Despite recommendations from the CDC urging people not to travel this Thanksgiving, millions are still traveling by plane, train, and automobile. The Associated Press writes:
To be sure, the number of people flying for Thanksgiving is down by more than half from last year because of the rapidly worsening outbreak. However, the 3 million who went through U.S. airport checkpoints from Friday through Sunday marked the biggest crowds since mid-March, when the COVID-19 crisis took hold in the United States.
And while people have staggered the days they left for the holiday, there is no doubt that Sunday will be the busiest travel day as most people head back home. Right now the country is still dealing with rising cases that can be traced back to Halloween. The Thanksgiving surge is expected to be much worse. CNN writes:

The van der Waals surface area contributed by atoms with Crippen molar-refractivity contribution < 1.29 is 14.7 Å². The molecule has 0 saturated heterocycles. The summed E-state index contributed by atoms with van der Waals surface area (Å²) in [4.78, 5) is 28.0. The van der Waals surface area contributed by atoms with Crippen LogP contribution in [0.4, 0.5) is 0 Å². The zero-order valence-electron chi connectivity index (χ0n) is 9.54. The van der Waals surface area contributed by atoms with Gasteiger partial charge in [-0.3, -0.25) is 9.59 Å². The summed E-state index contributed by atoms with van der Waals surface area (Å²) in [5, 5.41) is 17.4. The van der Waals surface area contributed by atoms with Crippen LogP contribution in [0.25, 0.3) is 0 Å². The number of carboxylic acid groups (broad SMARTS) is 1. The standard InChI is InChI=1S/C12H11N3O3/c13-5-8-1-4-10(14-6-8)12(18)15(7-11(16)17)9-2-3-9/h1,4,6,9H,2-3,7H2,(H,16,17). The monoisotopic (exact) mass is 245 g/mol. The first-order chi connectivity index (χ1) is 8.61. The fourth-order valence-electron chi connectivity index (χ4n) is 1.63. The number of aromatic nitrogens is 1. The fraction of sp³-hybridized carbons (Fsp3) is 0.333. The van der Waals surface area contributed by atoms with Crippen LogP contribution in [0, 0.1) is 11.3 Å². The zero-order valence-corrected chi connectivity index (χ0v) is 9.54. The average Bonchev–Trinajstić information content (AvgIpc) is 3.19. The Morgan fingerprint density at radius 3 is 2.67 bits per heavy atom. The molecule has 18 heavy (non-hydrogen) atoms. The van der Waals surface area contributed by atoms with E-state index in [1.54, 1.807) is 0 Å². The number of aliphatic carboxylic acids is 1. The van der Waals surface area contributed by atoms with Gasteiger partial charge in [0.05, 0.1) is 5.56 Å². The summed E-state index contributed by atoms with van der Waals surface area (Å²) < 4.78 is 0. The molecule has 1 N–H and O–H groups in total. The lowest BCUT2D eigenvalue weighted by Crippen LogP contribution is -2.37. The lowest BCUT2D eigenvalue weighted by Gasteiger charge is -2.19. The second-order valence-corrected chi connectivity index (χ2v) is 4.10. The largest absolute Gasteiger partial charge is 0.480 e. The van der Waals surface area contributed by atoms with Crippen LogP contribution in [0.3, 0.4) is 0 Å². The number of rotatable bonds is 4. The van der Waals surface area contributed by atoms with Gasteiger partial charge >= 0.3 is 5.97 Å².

The US could nearly double its current numbers — about 12.4 million reported infections — by January 20, according to the Washington University in St. Louis forecasting model.
A map shows the chances that one person in a gathering of 10 has Covid-19 this Thanksgiving in cities across the US, according to researchers.
Dr. Abdul El-Sayed: “Consider spending time apart this Thanksgiving so that you…can spend time together every Thanksgiving after this.” pic.twitter.com/Y3emHZGxqT
— New Day (@NewDay) November 24, 2020
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